NGR stands for “no grade received.” This may be entered by a faculty member when coursework for a student is missing, or administratively when the faculty member hasn’t entered a grade by the grading deadline. If you see this grade on your record, contact your instructor immediately for more information. NGR grades convert to F approximately fifteen days after the end of each semester.
Use TCOnline to make this change to a course. The deadline to make this change is the last day of the add/drop period.
Once the add/drop period has ended you must come to the Registrar’s Office to complete a form. The deadline to make this change is the last day of classes (NOT the last day of exams).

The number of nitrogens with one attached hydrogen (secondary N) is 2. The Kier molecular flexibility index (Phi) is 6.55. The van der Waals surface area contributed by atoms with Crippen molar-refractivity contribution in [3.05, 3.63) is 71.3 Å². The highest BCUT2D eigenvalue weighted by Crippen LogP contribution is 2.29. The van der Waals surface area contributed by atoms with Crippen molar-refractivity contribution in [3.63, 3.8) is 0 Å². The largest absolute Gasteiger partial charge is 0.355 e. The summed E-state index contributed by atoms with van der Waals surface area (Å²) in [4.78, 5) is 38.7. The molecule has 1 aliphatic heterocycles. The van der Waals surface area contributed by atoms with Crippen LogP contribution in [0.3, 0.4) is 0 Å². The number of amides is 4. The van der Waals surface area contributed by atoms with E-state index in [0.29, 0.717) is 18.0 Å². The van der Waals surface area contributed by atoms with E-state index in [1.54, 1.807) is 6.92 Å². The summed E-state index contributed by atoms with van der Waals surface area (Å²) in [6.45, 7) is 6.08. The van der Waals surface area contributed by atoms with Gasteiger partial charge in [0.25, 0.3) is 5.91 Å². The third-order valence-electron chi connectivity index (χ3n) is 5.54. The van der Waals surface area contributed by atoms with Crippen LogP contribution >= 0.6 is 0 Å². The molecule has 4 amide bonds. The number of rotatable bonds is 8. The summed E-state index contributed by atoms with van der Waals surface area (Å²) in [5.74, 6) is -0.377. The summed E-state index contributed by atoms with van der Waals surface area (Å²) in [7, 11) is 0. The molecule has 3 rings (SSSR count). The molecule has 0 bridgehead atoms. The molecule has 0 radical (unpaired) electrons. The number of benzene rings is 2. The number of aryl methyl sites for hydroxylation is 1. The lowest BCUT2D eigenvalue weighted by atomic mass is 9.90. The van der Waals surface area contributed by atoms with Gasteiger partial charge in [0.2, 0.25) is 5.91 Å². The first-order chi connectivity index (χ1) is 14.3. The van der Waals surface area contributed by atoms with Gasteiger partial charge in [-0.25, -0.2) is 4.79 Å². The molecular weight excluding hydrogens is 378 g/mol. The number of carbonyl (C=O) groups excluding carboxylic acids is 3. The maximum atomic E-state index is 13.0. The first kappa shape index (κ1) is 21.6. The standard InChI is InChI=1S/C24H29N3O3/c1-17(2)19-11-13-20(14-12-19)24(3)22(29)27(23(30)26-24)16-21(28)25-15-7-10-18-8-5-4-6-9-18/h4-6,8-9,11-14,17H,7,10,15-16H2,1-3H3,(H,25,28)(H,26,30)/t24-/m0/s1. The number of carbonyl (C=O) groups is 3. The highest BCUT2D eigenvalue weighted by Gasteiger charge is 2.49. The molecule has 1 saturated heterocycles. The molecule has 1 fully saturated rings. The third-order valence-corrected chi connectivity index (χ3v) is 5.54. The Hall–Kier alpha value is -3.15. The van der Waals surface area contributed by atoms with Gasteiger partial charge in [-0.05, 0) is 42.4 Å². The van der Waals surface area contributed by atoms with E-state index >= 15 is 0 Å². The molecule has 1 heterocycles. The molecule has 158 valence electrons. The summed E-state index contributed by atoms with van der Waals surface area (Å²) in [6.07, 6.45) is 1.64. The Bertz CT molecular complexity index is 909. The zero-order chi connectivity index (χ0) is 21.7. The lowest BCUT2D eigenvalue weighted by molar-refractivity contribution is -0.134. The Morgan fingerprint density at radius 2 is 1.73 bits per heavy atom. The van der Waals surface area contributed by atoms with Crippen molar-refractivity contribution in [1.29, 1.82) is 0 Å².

If you earned a C- or higher, you will receive a Pass (P). If you earned any form of a D, you will receive a Low Pass (LP). If you failed the course, you will receive a Fail (F).
Pass and Low Pass have no impact on your GPA, although you will earn the credit for the course. Fail will act as a regular F in calculating your GPA, and you will not earn any credit for the course.
This option may be used only for elective credits. These courses may not be used to fulfill proficiency, general education, distribution, major, or minor requirements.
You may select the Pass/Low Pass/Fail option for only one course per semester, and for a maximum of four courses during your time at Trinity. If you select to take a course Pass/Low Pass/Fail and change it back to a letter grade at the end of a semester, this still counts as one of your four courses.